Workers who are injured on the job, readers know, have the right to receive workers’ compensation for the injuries they suffer. While many employers honor their employees’ right to workers’ compensation, some do not always do so.

There are a variety of circumstances under state law where employees can legitimately be denied workers’ compensation benefits. These can include situations where the injury was technically not work-related, as well as situations where the employee was high or intoxicated, violated company policy or committed a crime. One of the things employees should be aware of is that employers, looking to control workers’ compensation costs, may attempt to oppose an injured employee’s workers’ compensation filing by arguing that one or another of these situations applies. 

One of the more difficult disputes to sort out is whether or not an employee’s injuries were actually work-related, since the line between work-related and not work-related can be subtle. For an injured employee, making his or her case isn’t as easy as simply giving his or her side of the story. Obtaining entitlement to workers’ compensation benefits may also require nuanced arguments from case law regarding when an injury is and is not considered to be work-related, under the law.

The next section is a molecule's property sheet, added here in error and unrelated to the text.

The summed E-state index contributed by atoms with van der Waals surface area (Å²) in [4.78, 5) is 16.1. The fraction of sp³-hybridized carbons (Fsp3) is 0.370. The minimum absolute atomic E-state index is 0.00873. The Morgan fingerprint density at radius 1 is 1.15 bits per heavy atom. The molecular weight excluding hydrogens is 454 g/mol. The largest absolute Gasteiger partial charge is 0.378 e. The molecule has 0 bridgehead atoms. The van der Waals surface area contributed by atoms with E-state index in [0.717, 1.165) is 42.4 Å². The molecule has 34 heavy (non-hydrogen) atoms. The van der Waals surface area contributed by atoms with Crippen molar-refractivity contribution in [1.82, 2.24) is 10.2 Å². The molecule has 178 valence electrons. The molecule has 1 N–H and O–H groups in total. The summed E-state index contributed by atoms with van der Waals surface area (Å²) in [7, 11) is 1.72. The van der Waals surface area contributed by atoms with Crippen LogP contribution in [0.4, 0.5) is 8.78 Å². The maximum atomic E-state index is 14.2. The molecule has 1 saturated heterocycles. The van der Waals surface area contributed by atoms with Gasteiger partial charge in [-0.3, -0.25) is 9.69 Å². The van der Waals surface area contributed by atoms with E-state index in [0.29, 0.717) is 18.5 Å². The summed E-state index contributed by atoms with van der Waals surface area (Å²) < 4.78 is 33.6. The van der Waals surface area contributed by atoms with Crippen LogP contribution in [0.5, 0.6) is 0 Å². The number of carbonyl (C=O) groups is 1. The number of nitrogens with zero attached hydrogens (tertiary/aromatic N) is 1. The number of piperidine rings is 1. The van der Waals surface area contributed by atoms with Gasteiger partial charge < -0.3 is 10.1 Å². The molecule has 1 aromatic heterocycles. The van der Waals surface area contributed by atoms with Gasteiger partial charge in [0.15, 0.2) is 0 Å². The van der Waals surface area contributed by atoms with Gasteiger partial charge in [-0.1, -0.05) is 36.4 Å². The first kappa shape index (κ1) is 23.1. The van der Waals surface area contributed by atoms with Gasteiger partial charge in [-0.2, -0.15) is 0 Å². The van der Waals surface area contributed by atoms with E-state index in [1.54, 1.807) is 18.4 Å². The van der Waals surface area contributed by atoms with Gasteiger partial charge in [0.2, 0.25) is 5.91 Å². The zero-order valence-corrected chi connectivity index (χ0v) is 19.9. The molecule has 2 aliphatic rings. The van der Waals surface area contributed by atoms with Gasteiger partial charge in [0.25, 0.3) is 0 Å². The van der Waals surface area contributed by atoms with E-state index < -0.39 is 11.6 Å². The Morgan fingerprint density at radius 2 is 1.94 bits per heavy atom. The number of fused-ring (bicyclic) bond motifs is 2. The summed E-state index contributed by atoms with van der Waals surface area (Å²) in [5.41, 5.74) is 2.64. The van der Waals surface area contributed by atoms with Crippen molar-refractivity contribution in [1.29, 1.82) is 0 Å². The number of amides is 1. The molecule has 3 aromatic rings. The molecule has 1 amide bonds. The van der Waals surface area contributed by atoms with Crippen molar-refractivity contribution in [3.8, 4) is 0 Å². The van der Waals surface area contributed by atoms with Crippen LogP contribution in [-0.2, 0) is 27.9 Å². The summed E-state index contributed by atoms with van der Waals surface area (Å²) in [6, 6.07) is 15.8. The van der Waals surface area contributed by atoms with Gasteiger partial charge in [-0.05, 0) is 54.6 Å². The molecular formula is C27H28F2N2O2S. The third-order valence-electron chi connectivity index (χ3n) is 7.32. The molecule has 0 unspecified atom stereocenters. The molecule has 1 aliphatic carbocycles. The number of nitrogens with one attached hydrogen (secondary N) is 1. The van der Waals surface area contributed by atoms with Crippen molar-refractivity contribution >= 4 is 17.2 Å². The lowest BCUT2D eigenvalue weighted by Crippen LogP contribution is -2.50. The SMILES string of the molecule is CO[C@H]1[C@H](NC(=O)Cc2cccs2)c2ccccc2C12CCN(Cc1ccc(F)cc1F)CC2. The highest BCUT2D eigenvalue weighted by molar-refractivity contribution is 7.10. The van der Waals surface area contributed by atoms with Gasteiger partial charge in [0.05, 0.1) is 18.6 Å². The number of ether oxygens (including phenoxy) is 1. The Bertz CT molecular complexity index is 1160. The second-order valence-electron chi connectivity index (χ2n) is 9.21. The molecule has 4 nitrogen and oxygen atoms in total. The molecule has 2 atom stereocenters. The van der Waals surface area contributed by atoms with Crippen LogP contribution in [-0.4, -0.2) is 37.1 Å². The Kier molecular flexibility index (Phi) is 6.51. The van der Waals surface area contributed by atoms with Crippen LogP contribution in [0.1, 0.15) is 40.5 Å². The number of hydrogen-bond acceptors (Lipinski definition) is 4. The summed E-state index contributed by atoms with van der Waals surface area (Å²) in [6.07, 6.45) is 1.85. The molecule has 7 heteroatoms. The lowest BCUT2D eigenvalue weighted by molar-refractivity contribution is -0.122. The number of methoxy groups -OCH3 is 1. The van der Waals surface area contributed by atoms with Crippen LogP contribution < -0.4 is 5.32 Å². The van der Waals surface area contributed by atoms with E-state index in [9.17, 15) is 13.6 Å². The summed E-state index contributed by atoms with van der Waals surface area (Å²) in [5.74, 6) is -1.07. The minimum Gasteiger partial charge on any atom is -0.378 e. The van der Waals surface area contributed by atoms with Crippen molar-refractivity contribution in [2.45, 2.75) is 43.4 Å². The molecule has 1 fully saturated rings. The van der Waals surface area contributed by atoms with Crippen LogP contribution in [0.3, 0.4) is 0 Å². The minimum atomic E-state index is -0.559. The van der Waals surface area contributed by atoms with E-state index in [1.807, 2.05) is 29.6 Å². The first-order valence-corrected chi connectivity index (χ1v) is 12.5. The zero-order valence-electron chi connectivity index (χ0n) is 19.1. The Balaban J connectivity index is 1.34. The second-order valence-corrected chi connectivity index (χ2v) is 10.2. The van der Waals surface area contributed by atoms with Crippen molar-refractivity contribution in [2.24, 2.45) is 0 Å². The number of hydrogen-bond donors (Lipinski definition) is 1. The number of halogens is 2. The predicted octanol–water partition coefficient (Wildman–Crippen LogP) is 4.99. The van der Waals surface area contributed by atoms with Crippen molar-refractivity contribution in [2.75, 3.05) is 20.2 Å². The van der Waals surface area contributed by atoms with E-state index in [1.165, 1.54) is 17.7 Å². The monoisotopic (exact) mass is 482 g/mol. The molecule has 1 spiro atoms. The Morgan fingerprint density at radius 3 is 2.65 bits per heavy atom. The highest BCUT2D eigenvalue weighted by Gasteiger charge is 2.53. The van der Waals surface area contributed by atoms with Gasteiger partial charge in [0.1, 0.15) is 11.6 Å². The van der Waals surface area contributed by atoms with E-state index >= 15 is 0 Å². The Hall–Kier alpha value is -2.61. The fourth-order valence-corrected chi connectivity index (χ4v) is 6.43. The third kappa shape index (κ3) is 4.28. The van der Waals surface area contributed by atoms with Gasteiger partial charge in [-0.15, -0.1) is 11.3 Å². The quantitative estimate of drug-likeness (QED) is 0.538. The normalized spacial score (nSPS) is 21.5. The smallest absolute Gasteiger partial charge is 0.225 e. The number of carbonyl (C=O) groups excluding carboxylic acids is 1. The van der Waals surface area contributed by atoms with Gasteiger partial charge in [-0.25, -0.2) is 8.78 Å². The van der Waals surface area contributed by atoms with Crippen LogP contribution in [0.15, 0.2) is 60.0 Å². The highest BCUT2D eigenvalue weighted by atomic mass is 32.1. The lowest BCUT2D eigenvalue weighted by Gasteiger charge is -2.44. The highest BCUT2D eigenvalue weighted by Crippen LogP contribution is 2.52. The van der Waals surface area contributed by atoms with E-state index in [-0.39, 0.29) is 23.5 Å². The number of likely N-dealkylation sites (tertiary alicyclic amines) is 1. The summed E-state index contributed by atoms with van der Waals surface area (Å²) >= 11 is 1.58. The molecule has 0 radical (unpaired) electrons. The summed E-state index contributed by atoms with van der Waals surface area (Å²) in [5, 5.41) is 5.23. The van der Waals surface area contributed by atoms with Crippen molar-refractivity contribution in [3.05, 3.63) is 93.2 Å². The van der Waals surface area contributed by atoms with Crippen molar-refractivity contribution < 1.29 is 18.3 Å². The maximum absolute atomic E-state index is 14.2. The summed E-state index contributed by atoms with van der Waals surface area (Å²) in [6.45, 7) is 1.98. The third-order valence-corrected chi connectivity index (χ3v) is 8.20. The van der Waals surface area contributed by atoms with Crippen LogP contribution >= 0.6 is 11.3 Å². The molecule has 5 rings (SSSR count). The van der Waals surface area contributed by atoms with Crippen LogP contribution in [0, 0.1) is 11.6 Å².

Those who run into problems filing for workers’ compensation benefits should not assume that they are always able to go it alone. In some cases, it may be necessary to work with an attorney experienced in the field of workers’ compensation law to ensure one receives what is due to them under the law.

Source: Business Management Daily, “Know which ‘personal injuries qualify for workers’ comp,” Accessed Dec. 1, 2014.